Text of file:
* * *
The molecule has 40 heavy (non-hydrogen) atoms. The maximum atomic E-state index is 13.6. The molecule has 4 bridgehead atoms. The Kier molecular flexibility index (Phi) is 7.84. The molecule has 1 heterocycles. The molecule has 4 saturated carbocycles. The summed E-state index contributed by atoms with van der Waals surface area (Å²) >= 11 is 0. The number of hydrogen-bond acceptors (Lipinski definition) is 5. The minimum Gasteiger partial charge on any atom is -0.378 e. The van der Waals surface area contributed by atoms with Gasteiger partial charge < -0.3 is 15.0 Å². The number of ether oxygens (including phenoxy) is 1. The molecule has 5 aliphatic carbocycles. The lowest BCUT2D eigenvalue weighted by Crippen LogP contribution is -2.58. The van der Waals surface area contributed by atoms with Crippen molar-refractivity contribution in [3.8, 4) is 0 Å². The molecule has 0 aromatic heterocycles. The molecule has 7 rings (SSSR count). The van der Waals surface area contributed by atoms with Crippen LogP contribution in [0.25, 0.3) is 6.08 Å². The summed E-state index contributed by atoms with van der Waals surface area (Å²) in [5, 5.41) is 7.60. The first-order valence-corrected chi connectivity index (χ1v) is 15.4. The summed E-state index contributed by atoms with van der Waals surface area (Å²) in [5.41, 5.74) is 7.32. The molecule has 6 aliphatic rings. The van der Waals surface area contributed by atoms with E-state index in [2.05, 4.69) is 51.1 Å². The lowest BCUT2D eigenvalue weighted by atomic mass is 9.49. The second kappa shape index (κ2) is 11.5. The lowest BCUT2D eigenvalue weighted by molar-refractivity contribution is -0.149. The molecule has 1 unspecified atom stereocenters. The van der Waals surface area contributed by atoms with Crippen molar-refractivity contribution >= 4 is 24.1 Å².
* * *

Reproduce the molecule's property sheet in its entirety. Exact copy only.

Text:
The molecule has 40 heavy (non-hydrogen) atoms. The maximum atomic E-state index is 13.6. The molecule has 4 bridgehead atoms. The Kier molecular flexibility index (Phi) is 7.84. The molecule has 1 heterocycles. The molecule has 4 saturated carbocycles. The summed E-state index contributed by atoms with van der Waals surface area (Å²) >= 11 is 0. The number of hydrogen-bond acceptors (Lipinski definition) is 5. The minimum Gasteiger partial charge on any atom is -0.378 e. The van der Waals surface area contributed by atoms with Gasteiger partial charge < -0.3 is 15.0 Å². The number of ether oxygens (including phenoxy) is 1. The molecule has 5 aliphatic carbocycles. The lowest BCUT2D eigenvalue weighted by Crippen LogP contribution is -2.58. The van der Waals surface area contributed by atoms with Crippen molar-refractivity contribution in [3.8, 4) is 0 Å². The molecule has 0 aromatic heterocycles. The molecule has 7 rings (SSSR count). The van der Waals surface area contributed by atoms with Crippen LogP contribution in [0.25, 0.3) is 6.08 Å². The summed E-state index contributed by atoms with van der Waals surface area (Å²) in [5, 5.41) is 7.60. The first-order valence-corrected chi connectivity index (χ1v) is 15.4. The summed E-state index contributed by atoms with van der Waals surface area (Å²) in [5.41, 5.74) is 7.32. The molecule has 6 aliphatic rings. The van der Waals surface area contributed by atoms with E-state index in [2.05, 4.69) is 51.1 Å². The lowest BCUT2D eigenvalue weighted by atomic mass is 9.49. The second kappa shape index (κ2) is 11.5. The lowest BCUT2D eigenvalue weighted by molar-refractivity contribution is -0.149. The molecule has 1 unspecified atom stereocenters. The van der Waals surface area contributed by atoms with Crippen molar-refractivity contribution >= 4 is 24.1 Å².